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Craig Feaster, area man and football fan, has been driven to dangerous extremes lately by the lack of football-related activities, say prominent Craig-watchers.

Feaster, an otherwise unremarkable man who lives in the peaceful, bland suburbs of Tampa, has been making waves by engaging in activities heretofore unknown to those who live around him, including exercise, reading, and speaking with his wife for several minutes at a time.

"Honestly, I wouldn't believe it if I hadn't seen it myself," said Nancy Feaster, his wife of eleven years. "For as long as I've known him, he's been a work-and-football guy: wake up, put on your pants, run to work, and then come home and grab the remote for a few hours before falling into bed. Sometimes he checks the internet for porn and think I don't notice, too, but it's hard not to when you go to check travelocity and the autocomplete kicks in """

His wife confirms what most thought Craig-watchers thought of him prior to a remarkable change some seven weeks ago: "Craig's a pretty normal guy."

It was then that Craig began exhibiting behavior so unusual even his neighbors took notice.

"I was out walking the dog--musta been like, 7:30 or something--and here comes this huffing, puffing nightmare around the corner in brand new running gear and shoes," says retired neighbor and fellow college football fan Evan Turner. "Ever notice that good runners don't make much noise, but lousy ones sound like they're about to cough up their pancreas? Well, that's what it sounded like when Craig came around the corner in his Florida sweatshirt and matching shorts. I was like, "Hey, Craig," and he blurted out "Gotta go!" before lurching around the cul-de-sac and pounding out back toward the street," said Turner. "Damnedest thing I ever saw, especially the running shorts. Man shouldn't have to see that kind of thing before breakfast, or any meal for that matter."

Feaster's odd behavior even has bystanders worried.

Feaster's odd behavior then spread to other more surprising areas, says Borders employee Kathleen Bailey.

"I'm used to this guy coming in and buying football books. But last Thursday goes all "Invader of the Body Snatchers" on me and walks up with a running book, Malcolm Gladwell's "Blink," and "Idiot's Guide to Judo," and an issue of Outside magazine. It was like the reading list to a nouveau manhood curriculum. I nearly laughed my nametag off, but he would have run off because he was sweating bullets and wearing really short running shorts."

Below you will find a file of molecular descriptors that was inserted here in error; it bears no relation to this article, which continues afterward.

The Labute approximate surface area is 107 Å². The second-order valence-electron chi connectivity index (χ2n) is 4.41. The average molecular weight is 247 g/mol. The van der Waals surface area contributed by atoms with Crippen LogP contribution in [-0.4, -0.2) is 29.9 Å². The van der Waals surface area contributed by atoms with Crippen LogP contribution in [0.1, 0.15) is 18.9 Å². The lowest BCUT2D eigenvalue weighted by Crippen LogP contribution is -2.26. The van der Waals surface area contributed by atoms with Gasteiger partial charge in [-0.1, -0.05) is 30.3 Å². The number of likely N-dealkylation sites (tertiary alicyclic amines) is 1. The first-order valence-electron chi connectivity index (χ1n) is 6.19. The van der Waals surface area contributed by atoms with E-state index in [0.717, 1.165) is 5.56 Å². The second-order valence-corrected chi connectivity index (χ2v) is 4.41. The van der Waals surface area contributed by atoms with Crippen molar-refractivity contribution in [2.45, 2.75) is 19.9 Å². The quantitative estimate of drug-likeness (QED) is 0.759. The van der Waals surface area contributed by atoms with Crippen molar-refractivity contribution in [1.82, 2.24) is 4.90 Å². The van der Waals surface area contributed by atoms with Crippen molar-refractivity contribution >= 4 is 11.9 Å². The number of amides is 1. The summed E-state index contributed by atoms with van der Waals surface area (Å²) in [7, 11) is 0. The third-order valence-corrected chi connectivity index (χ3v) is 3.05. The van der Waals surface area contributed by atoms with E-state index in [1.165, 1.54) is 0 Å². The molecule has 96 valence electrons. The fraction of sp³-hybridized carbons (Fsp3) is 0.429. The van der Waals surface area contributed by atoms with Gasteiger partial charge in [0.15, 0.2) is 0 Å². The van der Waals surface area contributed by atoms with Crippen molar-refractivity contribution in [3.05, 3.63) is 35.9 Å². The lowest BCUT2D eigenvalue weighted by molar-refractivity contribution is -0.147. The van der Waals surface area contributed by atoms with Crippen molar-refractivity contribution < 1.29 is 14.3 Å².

Feaster did, in her eyes, "seem different. And in need of a tan, like, bad."

No one has been more surprised at the changed Feaster than his wife Nancy, whose adjustment to the new Craig has been a difficult one.

"Craig usually trolls recruiting boards this time of year, or tries to figure out if his coach is going to get fired. But with everything that's happened--Zook getting fired, no drama, no one to really hate--I think there's a vacuum for him now," says Feaster, sitting poolside at their home. "I used to be able to have lunch with my friends any time, or go to sleep early, and just kind of go through my day without too much bother. Then this happened."

Feaster's search for meaning in the offseason has spread to even the most intimate parts of his life, according to sources closest to him.

"Um, yeah...there's that, too. I'm used a little spike in interest this time of year, but usually he at least takes me out to Outback or something first. Lately, though, he's been...I don't know. Do the words 'Cossack interlude' conjure up the right imagery for you? I can't keep this up."

"It's not just that, though: he wants to talk now. 'I feel this way, I feel that, let's work on this, let's go to couples yoga,' blah blah blah. If I have to take one more 'sensual bath' with him and talk about having kids, I've had it with all this whiny,"

Nancy Feaster slowly sipped her drink, and stared at the blue spring skies above her, pausing before announcing: "Let's put it this way. Spring practice can't get here soon enough for some of us."